There is a comprehensive contradiction between the energies Mr. Jonathan and his staff spent in trying to remain in power and the claim that uncontrollable forces was preventing them from exercising that power.
The truth is that power is a strange aphrodisiac which lures the unwary into forgetting that its flip side is responsibility. Ibrahim Babangida, Aso Rock’s first occupant, didn’t want to leave, neither did its most prominent occupiers so far: Sani Abacha and Olusegun Obasanjo. Are we to take it that the same gremlins that encouraged them to underperform and to betray also insisted that they must be forced to leave? Jonathan is known as Nigeria’s luckiest politician.
He virtually sneaked into the presidency, unnoticed. But by his own admission, even as vice-president, he declared his assets in 2007 only because President Umaru Yar’Adua forced him. And then he found in his hands presidential power, that is: the opportunity to transform his country forever. What did Jonathan do with it? “A colleague called me one day and told me a story about how a decision had been taken in the spiritual realm about the Nigerian government,”
Abati writes. “He talked about the spirit of error, and how every step taken by the administration would appear to the public like an error.” Error? Jonathan swore never to declare his assets. He didn’t give a damn. He conferred respectability on stealing. He granted state pardon to the corruption ex-convict, Dipreye Alamieyeseigha. He armed the National Security Adviser (NSA) with slush funds. Arrogant and deliberate howlers, obviously but in no wise spiritual. Jonathan’s embrace of corruption enhanced the decay of our military.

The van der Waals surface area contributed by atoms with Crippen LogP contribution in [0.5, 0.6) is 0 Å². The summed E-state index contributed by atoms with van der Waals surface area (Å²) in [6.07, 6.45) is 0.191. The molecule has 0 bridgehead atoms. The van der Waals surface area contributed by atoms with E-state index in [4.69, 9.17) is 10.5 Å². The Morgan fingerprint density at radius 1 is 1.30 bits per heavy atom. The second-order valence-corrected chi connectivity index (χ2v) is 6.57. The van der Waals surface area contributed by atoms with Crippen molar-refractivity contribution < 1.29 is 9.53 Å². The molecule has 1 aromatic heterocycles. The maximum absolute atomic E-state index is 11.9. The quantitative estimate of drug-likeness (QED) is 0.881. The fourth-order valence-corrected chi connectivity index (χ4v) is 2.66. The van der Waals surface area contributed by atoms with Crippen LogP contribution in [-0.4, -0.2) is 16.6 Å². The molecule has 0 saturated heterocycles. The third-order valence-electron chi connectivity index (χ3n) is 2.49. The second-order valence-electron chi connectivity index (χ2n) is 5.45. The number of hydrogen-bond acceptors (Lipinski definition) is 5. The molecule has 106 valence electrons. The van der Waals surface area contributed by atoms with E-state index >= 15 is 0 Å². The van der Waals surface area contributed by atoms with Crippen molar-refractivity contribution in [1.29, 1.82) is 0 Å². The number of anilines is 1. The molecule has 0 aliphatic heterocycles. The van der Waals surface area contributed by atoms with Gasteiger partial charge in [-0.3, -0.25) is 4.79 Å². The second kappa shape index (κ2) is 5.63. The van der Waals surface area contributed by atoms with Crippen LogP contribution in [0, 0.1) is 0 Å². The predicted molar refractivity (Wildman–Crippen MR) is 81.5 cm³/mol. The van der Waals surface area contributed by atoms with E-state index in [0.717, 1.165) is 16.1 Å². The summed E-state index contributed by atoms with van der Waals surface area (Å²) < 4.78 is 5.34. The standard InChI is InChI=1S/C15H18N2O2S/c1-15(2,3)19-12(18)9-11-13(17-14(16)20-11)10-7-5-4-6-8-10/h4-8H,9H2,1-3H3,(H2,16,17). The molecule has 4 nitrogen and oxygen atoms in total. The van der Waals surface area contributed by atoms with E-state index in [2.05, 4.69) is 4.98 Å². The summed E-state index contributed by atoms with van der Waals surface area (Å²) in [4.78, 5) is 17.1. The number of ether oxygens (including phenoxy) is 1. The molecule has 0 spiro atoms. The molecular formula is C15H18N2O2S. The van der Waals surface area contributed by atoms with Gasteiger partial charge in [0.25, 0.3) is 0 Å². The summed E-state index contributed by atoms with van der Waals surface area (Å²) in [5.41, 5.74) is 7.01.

The disaster of Chibok was magnified because the Jonathan government first chose to deny the abduction. Was that supposed to appear to the public as though it was a wonderful decision misunderstood by the public? Jonathan was not hampered by extraneous forces, but by a lack of vision, motivation and strength. He ran a bazaar, not a responsible, responsive outfit. For example, Doyin Okupe was appointed Special Adviser in 2012 because Abati himself was said to have demonstrated no ability to “defend” the First Lady from critics.
For that position, the former medical doctor explained last July that NSA Dasuki gave him N50m upon his appointment, another N50m in October 2014, and N10million monthly. To do what, you wonder. Okupe also said he had a staff of 23, of which about half had at least university graduate degrees.
How did one attack dog multiply so darkly and expensively? People were sick in Aso Rock? Sorry o! But people are sick all over Nigeria, their miseries of diabetes and hypertension and cancer compounded by incompetent and malicious governance. Unlike Aso Rock, they often lack diagnosis or treatment, and cannot travel to Germany. Families are dying of hunger, and in road crashes, robberies and kidnappings.
Let us be clear: Bad governance is not a victimless crime. It is a weapon of mass destruction. Bad policies are bad policies, such as Buhari not identifying powerful looters and speedily prosecuting them. Nigeria should not erupt in joy because he is trying to sell only two executive jets instead of at least five. Leaders should not spend power on themselves and their inner circle, and when it is gone, attribute their failure to people who walked on their heads.
We like to cite the US, while conveniently forgetting that in that country, the licence Nigerian leaders take in Aso Rock would put the president in jail within one week. And our people have a saying: If the man who slept indoors says he saw a ghost, what should the man who slept outdoors say?